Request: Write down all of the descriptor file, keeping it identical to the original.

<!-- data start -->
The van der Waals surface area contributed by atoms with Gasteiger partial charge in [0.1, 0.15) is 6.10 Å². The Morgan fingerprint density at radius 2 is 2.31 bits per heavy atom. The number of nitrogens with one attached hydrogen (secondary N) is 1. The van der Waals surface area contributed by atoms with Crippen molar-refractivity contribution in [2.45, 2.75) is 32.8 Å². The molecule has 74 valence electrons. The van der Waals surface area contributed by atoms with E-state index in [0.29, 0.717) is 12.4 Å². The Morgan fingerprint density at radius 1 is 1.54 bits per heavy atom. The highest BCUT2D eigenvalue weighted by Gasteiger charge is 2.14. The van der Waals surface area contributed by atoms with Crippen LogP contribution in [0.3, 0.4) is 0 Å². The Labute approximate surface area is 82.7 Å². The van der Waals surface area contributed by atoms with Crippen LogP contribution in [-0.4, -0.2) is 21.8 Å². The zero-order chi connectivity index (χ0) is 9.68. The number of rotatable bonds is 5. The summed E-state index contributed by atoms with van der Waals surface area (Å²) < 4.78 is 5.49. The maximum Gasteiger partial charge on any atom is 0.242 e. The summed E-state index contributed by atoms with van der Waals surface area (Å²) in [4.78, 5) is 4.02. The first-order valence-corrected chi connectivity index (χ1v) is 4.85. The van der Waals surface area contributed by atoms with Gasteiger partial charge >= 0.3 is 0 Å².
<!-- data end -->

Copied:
The van der Waals surface area contributed by atoms with Gasteiger partial charge in [0.1, 0.15) is 6.10 Å². The Morgan fingerprint density at radius 2 is 2.31 bits per heavy atom. The number of nitrogens with one attached hydrogen (secondary N) is 1. The van der Waals surface area contributed by atoms with Crippen molar-refractivity contribution in [2.45, 2.75) is 32.8 Å². The molecule has 74 valence electrons. The van der Waals surface area contributed by atoms with E-state index in [0.29, 0.717) is 12.4 Å². The Morgan fingerprint density at radius 1 is 1.54 bits per heavy atom. The highest BCUT2D eigenvalue weighted by Gasteiger charge is 2.14. The van der Waals surface area contributed by atoms with Crippen LogP contribution in [0.3, 0.4) is 0 Å². The Labute approximate surface area is 82.7 Å². The van der Waals surface area contributed by atoms with Crippen LogP contribution in [-0.4, -0.2) is 21.8 Å². The zero-order chi connectivity index (χ0) is 9.68. The number of rotatable bonds is 5. The summed E-state index contributed by atoms with van der Waals surface area (Å²) < 4.78 is 5.49. The maximum Gasteiger partial charge on any atom is 0.242 e. The summed E-state index contributed by atoms with van der Waals surface area (Å²) in [4.78, 5) is 4.02. The first-order valence-corrected chi connectivity index (χ1v) is 4.85. The van der Waals surface area contributed by atoms with Gasteiger partial charge >= 0.3 is 0 Å².